August 11, 2006

The Huicholes at the Border

An essay by Heriberto Escamilla

Part 1

The revolving metal doors that separate San Ysidro and the United States from Tijuana Mexico are quite heavy. I’m tempted to describe them in detail, but that would take too much time and effort. Let me just tell you that you should discard any image of the word “door” that comes to mind and instead imagine a thick, metal pole with a series of smaller tubes welded in a perpendicular fashion from top to bottom. The entire structure creates four compartments that revolve in one direction. You enter the huge turnstile on the American side and exit onto Mexican soil.

My wife cautiously steps into the turnstile first and Don Marcelino follows her in a second compartment. I step in behind them, careful not to push them along too fast and conscious that there is another behind me waiting to merge with the flow.

Once across the border, the thin young man behind me, in his mid to late twenties, looks at us and reaches out with conversation. “He’s from Peru”, he asks, no doubt referring to Don Marcelino and his colorful Huichol clothing. “No he’s from Mexico, from the state of Jalisco”, I proudly announce. The young man is not the first to associate the colorfully embroidered clothes with Peru. Others have assumed that my adopted uncle is from the state of Veracruz or of the Tahumara tribe of Chihuahua. I’ve been surprised that so many of the people we come across have never seen the Huicholes of the Sierra Madre Occidental.

The Huicholes, or Wirrarika as they call themselves have lived in the same area of Mexico, following virtually the same practices and traditions for hundreds, perhaps thousands of years. Historians believe that while there may be some elements of western ideology and Christianity in their more common ceremonies, they are one of the few people’s that have successfully avoided Spanish and Mexican subjection. They’ve tenaciously held on to other, more occult traditions by ascending higher and secluding themselves deeper into the bosom of the Sierra Madre. Given their reclusive patterns, their anonymity shouldn’t surprise me and until just a few years ago, I had not heard of them either.

“Yeah, I just got out of the Orange County jail”, the young man adds, taking advantage of our budding relationship, his voice slips into a whisper. There’s a little shame in his words, mixed with a perceptible pride. Me and those other guys over there were all released today; he adds pointing to a group of men ahead of us, peering through the vertical metal bars that make up the final fence before entering Mexico. They look comfortable there. They’ve seen bars like these before. It’s a shame people get comfortable in that position. Behind his friends, animated taxi drivers eagerly greet the stream of pedestrians flowing through the gates.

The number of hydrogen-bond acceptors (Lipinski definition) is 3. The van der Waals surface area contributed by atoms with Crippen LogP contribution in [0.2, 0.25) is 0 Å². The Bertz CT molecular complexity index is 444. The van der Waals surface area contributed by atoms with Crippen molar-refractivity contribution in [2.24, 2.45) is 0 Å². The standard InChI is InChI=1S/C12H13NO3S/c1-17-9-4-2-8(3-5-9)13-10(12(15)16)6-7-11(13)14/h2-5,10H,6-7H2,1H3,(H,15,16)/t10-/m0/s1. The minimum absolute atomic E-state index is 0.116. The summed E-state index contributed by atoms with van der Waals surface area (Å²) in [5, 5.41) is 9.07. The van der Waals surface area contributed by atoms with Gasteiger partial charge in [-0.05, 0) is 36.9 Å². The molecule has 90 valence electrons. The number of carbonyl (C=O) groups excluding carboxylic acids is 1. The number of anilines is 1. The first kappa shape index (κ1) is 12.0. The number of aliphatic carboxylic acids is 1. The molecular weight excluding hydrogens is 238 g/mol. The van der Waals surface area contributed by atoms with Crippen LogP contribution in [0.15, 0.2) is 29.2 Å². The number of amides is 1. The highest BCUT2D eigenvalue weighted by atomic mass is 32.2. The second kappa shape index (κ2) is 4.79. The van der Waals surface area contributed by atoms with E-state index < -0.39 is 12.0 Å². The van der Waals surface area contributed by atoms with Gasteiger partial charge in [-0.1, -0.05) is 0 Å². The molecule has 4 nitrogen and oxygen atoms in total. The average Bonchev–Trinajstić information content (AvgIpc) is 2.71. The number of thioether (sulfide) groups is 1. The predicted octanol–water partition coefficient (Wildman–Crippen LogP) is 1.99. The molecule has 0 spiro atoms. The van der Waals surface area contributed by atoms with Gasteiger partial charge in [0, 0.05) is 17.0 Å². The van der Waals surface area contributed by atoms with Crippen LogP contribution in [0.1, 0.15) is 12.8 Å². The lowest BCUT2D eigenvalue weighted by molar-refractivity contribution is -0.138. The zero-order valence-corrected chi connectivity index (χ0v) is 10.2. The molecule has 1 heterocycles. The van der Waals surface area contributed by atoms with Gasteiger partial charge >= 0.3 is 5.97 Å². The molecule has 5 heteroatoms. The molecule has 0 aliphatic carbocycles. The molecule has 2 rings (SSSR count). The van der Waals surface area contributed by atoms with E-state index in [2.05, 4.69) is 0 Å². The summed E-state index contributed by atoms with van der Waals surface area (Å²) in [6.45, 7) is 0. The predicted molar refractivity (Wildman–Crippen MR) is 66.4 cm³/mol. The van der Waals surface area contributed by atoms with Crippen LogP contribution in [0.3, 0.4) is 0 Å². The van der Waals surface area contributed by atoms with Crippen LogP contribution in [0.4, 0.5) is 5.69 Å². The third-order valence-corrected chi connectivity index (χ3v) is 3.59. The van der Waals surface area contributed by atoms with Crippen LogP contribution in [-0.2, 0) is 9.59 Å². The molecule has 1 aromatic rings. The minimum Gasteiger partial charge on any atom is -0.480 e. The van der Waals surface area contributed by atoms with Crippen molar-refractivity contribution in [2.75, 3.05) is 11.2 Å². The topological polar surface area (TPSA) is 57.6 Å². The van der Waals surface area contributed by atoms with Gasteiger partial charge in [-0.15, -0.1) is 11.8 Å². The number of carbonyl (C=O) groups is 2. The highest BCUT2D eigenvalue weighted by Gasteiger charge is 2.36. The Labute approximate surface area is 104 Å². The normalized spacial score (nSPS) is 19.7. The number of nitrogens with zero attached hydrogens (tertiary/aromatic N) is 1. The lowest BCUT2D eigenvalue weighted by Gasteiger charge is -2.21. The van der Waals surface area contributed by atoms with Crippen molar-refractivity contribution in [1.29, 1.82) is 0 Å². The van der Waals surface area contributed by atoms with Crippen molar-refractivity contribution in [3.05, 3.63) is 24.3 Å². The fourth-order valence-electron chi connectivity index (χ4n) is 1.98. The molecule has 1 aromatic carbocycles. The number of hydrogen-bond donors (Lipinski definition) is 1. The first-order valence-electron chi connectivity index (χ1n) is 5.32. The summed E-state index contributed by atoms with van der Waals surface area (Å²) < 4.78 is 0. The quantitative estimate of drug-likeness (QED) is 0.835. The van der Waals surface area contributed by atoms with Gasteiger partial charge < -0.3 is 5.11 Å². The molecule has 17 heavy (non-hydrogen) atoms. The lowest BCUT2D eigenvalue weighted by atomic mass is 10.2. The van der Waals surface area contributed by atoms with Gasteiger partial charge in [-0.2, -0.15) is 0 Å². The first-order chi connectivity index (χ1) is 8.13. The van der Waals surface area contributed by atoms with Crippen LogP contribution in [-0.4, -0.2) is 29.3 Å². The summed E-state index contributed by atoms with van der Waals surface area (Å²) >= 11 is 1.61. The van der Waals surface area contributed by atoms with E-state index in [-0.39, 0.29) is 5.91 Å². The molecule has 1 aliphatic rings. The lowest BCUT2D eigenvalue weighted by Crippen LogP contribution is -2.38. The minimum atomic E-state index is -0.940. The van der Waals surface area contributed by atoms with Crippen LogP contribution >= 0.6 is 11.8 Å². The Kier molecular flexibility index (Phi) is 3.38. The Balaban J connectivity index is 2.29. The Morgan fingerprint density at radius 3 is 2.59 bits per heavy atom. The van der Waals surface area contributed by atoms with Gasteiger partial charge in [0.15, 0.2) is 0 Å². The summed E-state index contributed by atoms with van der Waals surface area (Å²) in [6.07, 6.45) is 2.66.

“Yeah, they just threw us back across, without a penny in our pockets” he’s in a groove now. It’s a very short walk from the revolving door to the taxi-lined street, but long enough to get a feel for someone. He’s not used to begging. “Here you go, have a cup of coffee”, I reach into my pocket and hand him a crinkled dollar bill. The offering is not completely unconditional. “Hopefully, I am not supporting a felon, a drug runner, rapist or child molester, I think to myself”. It’s a shame the thought occurs to me. Maybe he was just at the wrong place at the right time? Tonight and for a few minutes, he’s just another fellow traveler.

The young man thanks me, walks away toward his companions and I rejoin my own little group that is already on the newly opened bridge that that crosses over the cars waiting to enter into the United States. Before the bridge opened a few months ago, people coming into the United States had to negotiate a path between the four lanes of cars and the tired, frustrated and sometimes angry drivers that drove them. Before nine-eleven, crossing into the Promised Land was a cake-walk. These days, it’s not unusual to sit in the carbon monoxide saturated air for an hour or two. I wonder what the asthma rate is among the little dark-faced children that make their livelihood selling gum or mass produced trinkets? The pedestrian crossing isn’t much better, often twisting and curving several times along the merchant-lined street. Here, there aren’t any of those plastic little poles that we find at airports or amusement park lines. People naturally and spontaneously decide where the line ought to turn. The trick is to stay within sight of the border and not disappear around the curve. Even though it takes a while to leave Mexico these days, the wait just seems easier if the border is within eyesight.

While you wait, you are a just another stranger in line, constantly being reminded that above all, you are a consumer. Eventually you get hungry, thirsty or something just catches your eye and you buy it. That’s what we on this side of the border do best, we buy and consume things. Most of the world seems to know that.

Don Marcelino arrived two weeks ago, unexpectedly. He tells me that times are bad in the sierra. Last year, the rain stopped falling after September 3rd. The thirsty corn withered away and died. So they have very little food. I can’t imagine what that must be like. You work, hope and pray that the earth feeds you and for some reason, it doesn’t. He’s more distant this year than when I saw him last November. No doubt, he’s pre-occupied with the plight of his family back home.

(Next Week Part II)

Heriberto (Beto) Escamilla, originally from Monterrey, Nuevo Leon Mexico, was raised in Houston, Texas until moving to San Diego in 1984. He received his doctorate in Clinical Psychology from the California School of Professional Psychology-San Diego Campus.

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